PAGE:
It is clear that IL-11-STAT3 signaling plays a central role in cancer progression [17]. However, many receptor systems including the EGFR and IL6R activate STAT3, potentially leading to compensatory re-activation of STAT3 when only one of these receptor systems is inhibited. Thus, we set out to identify novel inhibitors that could block STAT3 activation driven by all three receptor systems (EGFR, IL-6R and IL-11R) amongst a panel of 1167 FDA-approved agents. We used a luciferase-based screen where DIFI and DLD-1 cells were infected with an STAT3 reporter adenovirus and then stimulated with either EGF (DIFI cells) or IL-6 (DLD-1 cells) with or without each inhibitor at 10 µM. The DIFI and DLD-1 cell lines were chosen based on their high STAT3 transcriptional activity in response to EGF and IL-6 respectively. Our initial screen identified 89 and 92 agents that could inhibit EGF or IL-6 mediated STAT3 transcriptional activity respectively by at least 50% at 10 µM (Figure 2A; Table S1). Fifty-one of these agents could inhibit both EGF (in DIFI cells) and IL-6 (in DLD-1 cells) driven STAT3 activity (Figure 2A,B; Table S2). A secondary screen of these 51 agents identified 18 and 26 agents that could inhibit EGF or IL-6 mediated STAT3 phosphorylation respectively by at least 50% at 10 µM (Figure 2C; Table S2). Fourteen of these agents could inhibit both EGF (in DIFI cells) and IL-6 (in DLD-1 cells) driven STAT3 phosphorylation (Figure 2C,D; Table S2). Amongst these inhibitors, 11 and 9 agents inhibited EGF or IL-6 mediated STAT3 phosphorylation at the lower dose of 1 μM, respectively (Figure 2C; Table S2). Five of these agents (including Ponatinib) reduced both EGF and IL-6 induced STAT3 phosphorylation at 1μM (Figure 2C,D; Table S2). Ponatinib also inhibited EGF and IL-6 induced SOCS3 gene expression (Figure S2).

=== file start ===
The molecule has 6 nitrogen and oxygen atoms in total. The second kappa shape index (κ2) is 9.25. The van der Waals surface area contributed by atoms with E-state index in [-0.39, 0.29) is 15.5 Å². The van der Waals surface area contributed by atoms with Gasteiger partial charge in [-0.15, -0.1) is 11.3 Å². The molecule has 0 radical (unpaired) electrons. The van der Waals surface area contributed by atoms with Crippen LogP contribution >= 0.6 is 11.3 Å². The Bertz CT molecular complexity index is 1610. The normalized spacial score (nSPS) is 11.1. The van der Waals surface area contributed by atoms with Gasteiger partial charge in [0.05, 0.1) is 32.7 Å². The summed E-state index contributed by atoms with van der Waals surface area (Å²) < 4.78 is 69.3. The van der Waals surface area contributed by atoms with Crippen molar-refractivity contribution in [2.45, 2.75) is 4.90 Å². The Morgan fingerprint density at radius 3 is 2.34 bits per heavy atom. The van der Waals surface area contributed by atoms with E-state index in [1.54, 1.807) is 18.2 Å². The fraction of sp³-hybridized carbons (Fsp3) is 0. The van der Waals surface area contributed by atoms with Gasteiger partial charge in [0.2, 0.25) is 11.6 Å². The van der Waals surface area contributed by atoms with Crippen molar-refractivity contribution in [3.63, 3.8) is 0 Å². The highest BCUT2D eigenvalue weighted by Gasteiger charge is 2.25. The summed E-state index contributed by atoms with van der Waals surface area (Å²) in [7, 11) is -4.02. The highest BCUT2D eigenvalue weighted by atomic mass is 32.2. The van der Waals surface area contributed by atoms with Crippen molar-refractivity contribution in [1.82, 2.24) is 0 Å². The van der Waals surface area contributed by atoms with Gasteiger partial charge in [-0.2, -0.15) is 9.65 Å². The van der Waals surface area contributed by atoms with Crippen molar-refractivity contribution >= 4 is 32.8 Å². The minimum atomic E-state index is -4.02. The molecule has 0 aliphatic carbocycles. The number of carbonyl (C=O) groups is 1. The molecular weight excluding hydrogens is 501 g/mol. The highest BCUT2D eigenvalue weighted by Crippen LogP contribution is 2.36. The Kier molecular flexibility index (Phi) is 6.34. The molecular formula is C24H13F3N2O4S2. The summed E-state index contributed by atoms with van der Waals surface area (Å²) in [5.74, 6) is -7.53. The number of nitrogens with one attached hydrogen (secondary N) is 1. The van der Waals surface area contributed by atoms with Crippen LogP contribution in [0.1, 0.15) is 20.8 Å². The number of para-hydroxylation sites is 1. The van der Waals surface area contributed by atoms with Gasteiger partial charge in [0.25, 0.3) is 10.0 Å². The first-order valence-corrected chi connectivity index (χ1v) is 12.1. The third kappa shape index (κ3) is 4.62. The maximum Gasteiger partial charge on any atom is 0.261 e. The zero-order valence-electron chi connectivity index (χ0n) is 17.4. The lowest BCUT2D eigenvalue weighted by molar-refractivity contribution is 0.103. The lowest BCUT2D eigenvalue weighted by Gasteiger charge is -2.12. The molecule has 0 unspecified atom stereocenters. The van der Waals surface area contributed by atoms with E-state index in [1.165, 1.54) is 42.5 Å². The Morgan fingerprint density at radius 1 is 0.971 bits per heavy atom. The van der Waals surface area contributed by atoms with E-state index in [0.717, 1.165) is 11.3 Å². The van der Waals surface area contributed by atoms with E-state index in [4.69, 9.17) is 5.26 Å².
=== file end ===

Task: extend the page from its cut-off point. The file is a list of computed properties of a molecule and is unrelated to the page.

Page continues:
As IL-11 clearly enhances CRC tumorigenicity, we concurrently evaluated whether the 51 agents that could inhibit EGF and IL-6 mediated STAT3 activity, could also block IL-11 driven STAT3 activation. Thirteen out of 51 agents reduced IL-11 mediated STAT3 transcriptional activity by greater than 50% at 1 µM in DLD-1, SW48 and LIM1215 cells (Table S2). Of these 13, only Ponatinib demonstrated the ability to inhibit STAT3 phosphorylation and transcriptional activity driven by all three ligands in all cell lines tested across our screening process. Ponatinib reduced IL-11 mediated STAT3 phosphorylation (Figure 2E, Figure S3A). Similarly to IL-6 and IL-11, Ponatinib reduced STAT3 phosphorylation induced by another IL-6 cytokine family member, LIF in a dose dependent manner in DIFI, DLD-1 and SW48 (Figure S3D).